The hike to the San Adrian tunnel was difficult at best. However I wouldn´t have missed it for ther world as it was quite the site to see. The San Adrian tunnel represents the most outstanding milestone in the historic inland Basque route of the Way of St. James. It consists of a natural cave carved by water erosion in the rock (called Lizarrate, arguably stemming from “leize arrate”, ‘the stone gate of the cave’) with an opening on either side north and south; it also holds an hermitage inside.
We left Zagama at 8:30 am, more or less ready for the climb. I had no idea how challenging this would be! It didn´t take long to start feeling the burn in the legs – the hike was tough, and I had to stop often not so much to catch my breath (although in my last days of my bronchitis, it was a bit of a factor in my challenge) but to let my gluts rest. I certainly hadn´t pratice any of my walks on such an upward incline.
We climbed and climbed and we all were totally amazed at Nestor who, carrying more than 35kg managed to climb as well. We actually at times, were as high as some clouds. On our way up, we met up with an old local who worked in Wyoming as a cowboy. He was so happy to have folks to talk to, and he soon discovered I spoke English. He showed us his driver´s licence and I chatting with him for a while. You NEVER know who you will meet on the Camino!
When we approached the entrance to the tunnel, we all were in total awe. It was amazing to see, and Nestor was actually the first to get through, with a lot of encouraging words from Jean. Needless to say, it´s not an easy task for a donkey to climb like this! He was well rewarded with lots of chocolate and bread once he got through.
In the tunnel itself are relics of an old house or home. As well there is a little chapel where mass is still said every so often. We stopped for lunch, which at this point we anticipated with great joy! Climbing is hard work!
The occurrence and relevance of the tunnel is attested since the 16th century, more so since the 13th, when historic circumstances rendered it a preferred route for pilgrimage and trade. The San Adrian mount and pass are “rugged and difficult for horses”, comments the cartographer Jan Janssonius in his Novus Atlas. “The passengers usually carve their names on the thick stones or the rocks, so there are recorded many names with the date of the year they crossed the roughness of these mountains”, he adds. In approx. 1567, Jorge Braun conjures up the inside of the tunnel: the nice inn and the good suppers offered to the pilgrims, especially to those who brought money along, and the fodder supplied to horses, no matter if the travellers were devoid of money.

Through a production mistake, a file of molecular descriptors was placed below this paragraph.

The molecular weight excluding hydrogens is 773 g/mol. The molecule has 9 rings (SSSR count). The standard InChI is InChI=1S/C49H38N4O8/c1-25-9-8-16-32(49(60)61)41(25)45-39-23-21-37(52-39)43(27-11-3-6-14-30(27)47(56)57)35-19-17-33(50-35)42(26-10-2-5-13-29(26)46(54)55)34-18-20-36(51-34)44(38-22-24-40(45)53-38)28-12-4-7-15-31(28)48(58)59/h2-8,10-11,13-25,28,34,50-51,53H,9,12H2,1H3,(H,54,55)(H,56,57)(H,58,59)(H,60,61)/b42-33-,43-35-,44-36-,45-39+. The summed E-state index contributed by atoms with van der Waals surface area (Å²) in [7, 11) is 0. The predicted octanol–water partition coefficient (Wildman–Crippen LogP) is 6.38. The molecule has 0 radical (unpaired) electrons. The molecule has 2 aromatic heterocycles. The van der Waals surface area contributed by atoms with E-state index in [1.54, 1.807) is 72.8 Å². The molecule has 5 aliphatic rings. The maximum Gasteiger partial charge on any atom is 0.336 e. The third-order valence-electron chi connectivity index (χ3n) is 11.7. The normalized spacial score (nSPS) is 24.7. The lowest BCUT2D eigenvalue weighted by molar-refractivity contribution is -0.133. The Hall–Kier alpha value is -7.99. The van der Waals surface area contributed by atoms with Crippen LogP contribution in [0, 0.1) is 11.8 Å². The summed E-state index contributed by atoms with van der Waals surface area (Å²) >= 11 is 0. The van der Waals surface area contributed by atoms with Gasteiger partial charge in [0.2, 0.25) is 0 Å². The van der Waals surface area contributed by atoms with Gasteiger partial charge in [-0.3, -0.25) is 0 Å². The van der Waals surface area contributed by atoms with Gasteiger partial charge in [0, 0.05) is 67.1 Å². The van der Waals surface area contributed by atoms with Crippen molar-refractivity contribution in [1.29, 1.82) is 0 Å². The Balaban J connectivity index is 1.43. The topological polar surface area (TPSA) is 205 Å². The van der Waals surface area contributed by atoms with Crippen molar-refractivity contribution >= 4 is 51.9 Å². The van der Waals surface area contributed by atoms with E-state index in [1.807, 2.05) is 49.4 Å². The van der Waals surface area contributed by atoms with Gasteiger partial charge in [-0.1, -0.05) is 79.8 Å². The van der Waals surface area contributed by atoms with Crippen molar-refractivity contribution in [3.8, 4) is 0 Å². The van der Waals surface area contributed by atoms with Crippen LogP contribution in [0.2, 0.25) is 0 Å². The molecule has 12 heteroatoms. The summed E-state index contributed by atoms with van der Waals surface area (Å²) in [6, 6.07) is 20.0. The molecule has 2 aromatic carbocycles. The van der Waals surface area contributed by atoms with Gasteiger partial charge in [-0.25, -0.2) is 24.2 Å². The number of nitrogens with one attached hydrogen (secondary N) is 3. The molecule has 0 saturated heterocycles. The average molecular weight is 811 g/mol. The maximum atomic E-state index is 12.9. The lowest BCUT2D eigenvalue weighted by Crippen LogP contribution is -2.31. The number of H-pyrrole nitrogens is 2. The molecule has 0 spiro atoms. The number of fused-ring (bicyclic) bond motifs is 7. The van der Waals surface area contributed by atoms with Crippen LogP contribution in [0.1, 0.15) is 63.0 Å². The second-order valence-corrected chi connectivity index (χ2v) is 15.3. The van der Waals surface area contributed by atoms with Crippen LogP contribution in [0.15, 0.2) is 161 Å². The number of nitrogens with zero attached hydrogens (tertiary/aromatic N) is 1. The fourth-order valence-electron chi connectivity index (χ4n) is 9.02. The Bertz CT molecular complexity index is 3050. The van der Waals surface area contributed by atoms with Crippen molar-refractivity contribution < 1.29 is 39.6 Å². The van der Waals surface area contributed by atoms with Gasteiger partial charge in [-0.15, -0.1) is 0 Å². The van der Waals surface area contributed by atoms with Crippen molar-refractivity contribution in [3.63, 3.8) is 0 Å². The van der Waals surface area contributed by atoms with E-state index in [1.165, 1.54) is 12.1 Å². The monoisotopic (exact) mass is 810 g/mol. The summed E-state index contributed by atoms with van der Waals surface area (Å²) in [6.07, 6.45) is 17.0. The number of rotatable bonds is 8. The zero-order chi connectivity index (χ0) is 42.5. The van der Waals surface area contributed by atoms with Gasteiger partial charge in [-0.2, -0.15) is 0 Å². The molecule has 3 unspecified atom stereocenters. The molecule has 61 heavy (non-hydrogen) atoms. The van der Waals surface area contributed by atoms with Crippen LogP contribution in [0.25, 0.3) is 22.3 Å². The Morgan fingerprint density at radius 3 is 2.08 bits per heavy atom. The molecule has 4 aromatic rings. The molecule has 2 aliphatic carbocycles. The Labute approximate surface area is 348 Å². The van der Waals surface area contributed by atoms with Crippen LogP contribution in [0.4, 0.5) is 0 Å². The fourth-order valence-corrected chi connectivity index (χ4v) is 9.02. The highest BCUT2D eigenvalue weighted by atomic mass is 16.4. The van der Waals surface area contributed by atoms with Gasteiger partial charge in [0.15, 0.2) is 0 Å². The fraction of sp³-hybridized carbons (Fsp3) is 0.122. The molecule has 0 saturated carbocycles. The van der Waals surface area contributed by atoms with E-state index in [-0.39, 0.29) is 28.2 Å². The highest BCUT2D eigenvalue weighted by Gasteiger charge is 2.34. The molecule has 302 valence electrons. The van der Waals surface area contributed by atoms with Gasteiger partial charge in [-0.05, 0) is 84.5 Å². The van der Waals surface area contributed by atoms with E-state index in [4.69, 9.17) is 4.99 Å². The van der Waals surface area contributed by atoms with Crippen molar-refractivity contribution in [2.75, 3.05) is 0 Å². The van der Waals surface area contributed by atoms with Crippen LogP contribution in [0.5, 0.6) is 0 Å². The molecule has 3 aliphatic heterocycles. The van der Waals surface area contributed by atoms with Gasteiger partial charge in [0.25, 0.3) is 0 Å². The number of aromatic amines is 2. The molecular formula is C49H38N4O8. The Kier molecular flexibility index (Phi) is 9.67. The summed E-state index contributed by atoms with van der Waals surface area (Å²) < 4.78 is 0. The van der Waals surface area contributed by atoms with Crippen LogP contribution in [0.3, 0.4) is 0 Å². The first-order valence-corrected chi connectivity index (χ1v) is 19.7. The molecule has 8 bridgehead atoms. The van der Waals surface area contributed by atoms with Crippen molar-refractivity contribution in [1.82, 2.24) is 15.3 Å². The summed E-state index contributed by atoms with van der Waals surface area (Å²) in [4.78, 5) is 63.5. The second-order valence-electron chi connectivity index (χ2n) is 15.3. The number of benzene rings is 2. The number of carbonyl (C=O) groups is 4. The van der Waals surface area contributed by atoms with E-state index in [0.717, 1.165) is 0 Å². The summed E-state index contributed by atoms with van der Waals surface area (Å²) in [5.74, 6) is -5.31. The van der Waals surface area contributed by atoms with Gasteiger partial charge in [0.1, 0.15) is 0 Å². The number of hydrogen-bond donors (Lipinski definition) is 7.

Pilgrims coming south from Zegama take the pilgrimage way. On nearing the San Adrian tunnel, the hut shaped Sancti Spiritus hermitage stands right on the left of the way. It is often claimed that it may have belonged to the Templar Knights, while this association remains contentious.
After lunch we continued on through another challenge, the descent which was the demise of my knee. Even if the climb was really tough, I´d take two climbs in exchange for one descent! The walk on the leveled off terrain was beautiful – partly in the woods, reminiscent of the cottage. I went ahead of the group when Nestor hesitated crossing a wooden bridge, and I headed towards the next village. About 5 km further, I met a couple playing cards under a structure, and after chatting with them, the senor offered to drive me to the bigger village which was 6 km further out. I took his offer as my then my knee was quite sore. The team ended up staying in the next village passed my pickup point, 7 km before my pension. We were to connect again today, but there were no buses available to their stop planned tonight, so I am ahead by 18 km in a small town called Vitoria. I will meet up with them tomorrow evening, and will rest my knee and later I will discover this quaint city of Vitoria.